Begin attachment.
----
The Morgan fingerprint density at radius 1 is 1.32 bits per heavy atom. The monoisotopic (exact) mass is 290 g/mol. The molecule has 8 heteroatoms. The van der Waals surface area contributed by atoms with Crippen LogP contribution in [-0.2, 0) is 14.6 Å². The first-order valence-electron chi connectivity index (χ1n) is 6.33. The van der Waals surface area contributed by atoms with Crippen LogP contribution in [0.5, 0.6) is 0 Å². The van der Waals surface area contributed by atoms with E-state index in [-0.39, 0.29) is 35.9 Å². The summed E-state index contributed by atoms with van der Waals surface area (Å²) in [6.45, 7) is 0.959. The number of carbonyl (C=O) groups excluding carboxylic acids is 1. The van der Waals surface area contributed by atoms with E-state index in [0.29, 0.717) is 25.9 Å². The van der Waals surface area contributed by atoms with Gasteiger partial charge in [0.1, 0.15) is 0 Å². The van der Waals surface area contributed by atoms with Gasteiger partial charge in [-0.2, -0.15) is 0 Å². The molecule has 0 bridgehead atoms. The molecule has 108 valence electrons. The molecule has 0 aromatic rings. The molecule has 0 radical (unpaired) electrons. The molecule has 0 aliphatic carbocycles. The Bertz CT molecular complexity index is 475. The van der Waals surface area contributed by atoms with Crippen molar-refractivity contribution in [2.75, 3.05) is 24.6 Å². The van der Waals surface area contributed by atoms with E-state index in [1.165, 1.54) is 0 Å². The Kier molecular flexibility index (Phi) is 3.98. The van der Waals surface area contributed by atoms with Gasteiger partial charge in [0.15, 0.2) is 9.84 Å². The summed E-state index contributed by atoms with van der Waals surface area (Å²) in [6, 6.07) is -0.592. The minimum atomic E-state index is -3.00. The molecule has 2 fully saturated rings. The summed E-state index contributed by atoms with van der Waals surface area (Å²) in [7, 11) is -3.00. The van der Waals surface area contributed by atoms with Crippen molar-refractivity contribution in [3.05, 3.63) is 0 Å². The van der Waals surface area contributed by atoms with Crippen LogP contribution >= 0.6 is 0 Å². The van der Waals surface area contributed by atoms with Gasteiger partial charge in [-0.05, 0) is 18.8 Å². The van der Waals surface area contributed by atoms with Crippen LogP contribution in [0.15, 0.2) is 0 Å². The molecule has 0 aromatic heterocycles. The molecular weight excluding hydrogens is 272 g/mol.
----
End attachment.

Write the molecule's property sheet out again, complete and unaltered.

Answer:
The Morgan fingerprint density at radius 1 is 1.32 bits per heavy atom. The monoisotopic (exact) mass is 290 g/mol. The molecule has 8 heteroatoms. The van der Waals surface area contributed by atoms with Crippen LogP contribution in [-0.2, 0) is 14.6 Å². The first-order valence-electron chi connectivity index (χ1n) is 6.33. The van der Waals surface area contributed by atoms with Crippen LogP contribution in [0.5, 0.6) is 0 Å². The van der Waals surface area contributed by atoms with E-state index in [-0.39, 0.29) is 35.9 Å². The summed E-state index contributed by atoms with van der Waals surface area (Å²) in [6.45, 7) is 0.959. The number of carbonyl (C=O) groups excluding carboxylic acids is 1. The van der Waals surface area contributed by atoms with E-state index in [0.29, 0.717) is 25.9 Å². The van der Waals surface area contributed by atoms with Gasteiger partial charge in [0.1, 0.15) is 0 Å². The van der Waals surface area contributed by atoms with Gasteiger partial charge in [-0.2, -0.15) is 0 Å². The molecule has 0 bridgehead atoms. The molecule has 108 valence electrons. The molecule has 0 aromatic rings. The molecule has 0 radical (unpaired) electrons. The molecule has 0 aliphatic carbocycles. The Bertz CT molecular complexity index is 475. The van der Waals surface area contributed by atoms with Crippen molar-refractivity contribution in [2.75, 3.05) is 24.6 Å². The van der Waals surface area contributed by atoms with E-state index in [1.165, 1.54) is 0 Å². The Kier molecular flexibility index (Phi) is 3.98. The van der Waals surface area contributed by atoms with Gasteiger partial charge in [0.15, 0.2) is 9.84 Å². The summed E-state index contributed by atoms with van der Waals surface area (Å²) in [6, 6.07) is -0.592. The minimum atomic E-state index is -3.00. The molecule has 2 fully saturated rings. The summed E-state index contributed by atoms with van der Waals surface area (Å²) in [7, 11) is -3.00. The van der Waals surface area contributed by atoms with Crippen molar-refractivity contribution in [3.05, 3.63) is 0 Å². The van der Waals surface area contributed by atoms with Crippen LogP contribution >= 0.6 is 0 Å². The van der Waals surface area contributed by atoms with Gasteiger partial charge in [-0.05, 0) is 18.8 Å². The van der Waals surface area contributed by atoms with Crippen LogP contribution in [0.15, 0.2) is 0 Å². The molecule has 0 aromatic heterocycles. The molecular weight excluding hydrogens is 272 g/mol.